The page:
|Corporal punishment in schools remains widespread in many countries, including the U.S., where 19 states allow it. (Shutterstock)
Hitting misbehaving kids with sticks might result in immediate obedience, but new research suggests it does more damage than good in the long term.
A new study compared kindergarten and Grade 1 students in two West African private schools. In most ways, the kids were similar. They came from the same urban neighbourhood, and their parents were mostly civil servants, professionals and merchants.
The difference was in how their schools doled out discipline. One school beat disobedient kids with sticks, slapped them on the head or pinched them. These punishments were administered for a wide range of offences, from forgetting to bring a pencil to class to disrupting lessons.
The other school favoured non-physical punishment, with teachers issuing time-outs or verbal reprimands for bad behaviour.
Researchers gave students from both schools "executive functioning" tests, measuring their ability to plan, think in the abstract and delay gratification. While test results for the kindergarten kids were similar across the board, the Grade 1 students from the school with corporal punishment performed significantly worse.
The study's authors, who hail from the University of Toronto, McGill University in Montreal and the University of Minnesota, say the results are consistent with previous research that showed kids will immediately cease bad behaviour after getting physically punished, but they fail to internalize the morals or rules behind the punishment.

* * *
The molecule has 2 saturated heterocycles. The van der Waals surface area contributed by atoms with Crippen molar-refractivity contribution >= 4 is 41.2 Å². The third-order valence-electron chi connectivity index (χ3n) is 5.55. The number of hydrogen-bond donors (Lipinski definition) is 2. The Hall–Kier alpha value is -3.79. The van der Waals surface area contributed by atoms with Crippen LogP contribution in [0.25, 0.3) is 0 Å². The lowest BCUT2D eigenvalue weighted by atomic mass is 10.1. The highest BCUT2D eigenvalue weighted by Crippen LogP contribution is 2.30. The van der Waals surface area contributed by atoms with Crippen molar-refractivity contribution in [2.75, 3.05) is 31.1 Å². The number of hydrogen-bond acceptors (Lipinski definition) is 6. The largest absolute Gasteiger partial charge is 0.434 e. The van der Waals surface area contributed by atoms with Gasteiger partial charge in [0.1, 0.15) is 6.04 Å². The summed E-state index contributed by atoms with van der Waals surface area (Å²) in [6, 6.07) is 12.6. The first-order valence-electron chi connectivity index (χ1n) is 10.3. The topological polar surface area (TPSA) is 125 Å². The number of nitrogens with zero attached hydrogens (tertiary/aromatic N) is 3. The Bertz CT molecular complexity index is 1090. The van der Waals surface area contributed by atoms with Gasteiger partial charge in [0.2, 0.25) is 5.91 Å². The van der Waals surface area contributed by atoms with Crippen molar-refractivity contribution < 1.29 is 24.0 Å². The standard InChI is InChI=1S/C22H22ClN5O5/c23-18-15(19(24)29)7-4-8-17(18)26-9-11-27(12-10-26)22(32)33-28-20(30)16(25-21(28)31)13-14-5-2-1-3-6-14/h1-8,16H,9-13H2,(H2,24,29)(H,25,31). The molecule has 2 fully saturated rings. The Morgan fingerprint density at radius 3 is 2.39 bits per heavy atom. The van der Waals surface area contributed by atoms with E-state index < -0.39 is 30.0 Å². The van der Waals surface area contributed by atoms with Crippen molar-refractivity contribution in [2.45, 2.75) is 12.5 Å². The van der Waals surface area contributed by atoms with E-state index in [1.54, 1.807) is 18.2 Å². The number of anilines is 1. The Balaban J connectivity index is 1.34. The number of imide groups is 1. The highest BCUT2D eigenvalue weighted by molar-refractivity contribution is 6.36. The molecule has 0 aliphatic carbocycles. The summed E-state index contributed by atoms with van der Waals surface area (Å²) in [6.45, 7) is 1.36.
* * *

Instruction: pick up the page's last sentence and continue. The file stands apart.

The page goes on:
What this means, the authors note, is these kids aren't really learning the difference between right or wrong, and are likely to re-offend.
"This study demonstrates that corporal punishment does not teach children how to behave or improve their learning," said Victoria Talwar of McGill University.
"In the short term, it may not have any negative effects; but if relied upon over time it does not support children's problem-solving skills, or their abilities to inhibit inappropriate behaviour or to learn."
Corporal punishment in schools remains widespread in many countries, including the U.S., where 19 states allow it.
Human Rights Watch and the American Civil Liberties Union released figures in 2008 that showed more than 200,000 kids in U.S. schools had been spanked or paddled in the previous year.
"With this new evidence that the practice might actually undermine children's cognitive skills needed for self-control and learning, parents and policy makers can be better informed," said Stephanie M. Carlson of the University of Minnesota.
The researchers next plan to examine the longer-term behavioural effects of corporal punishment on children.
"For example, what would children's cognitive and social development be five or 10 years down the road?," said the University of Toronto's Kang Lee.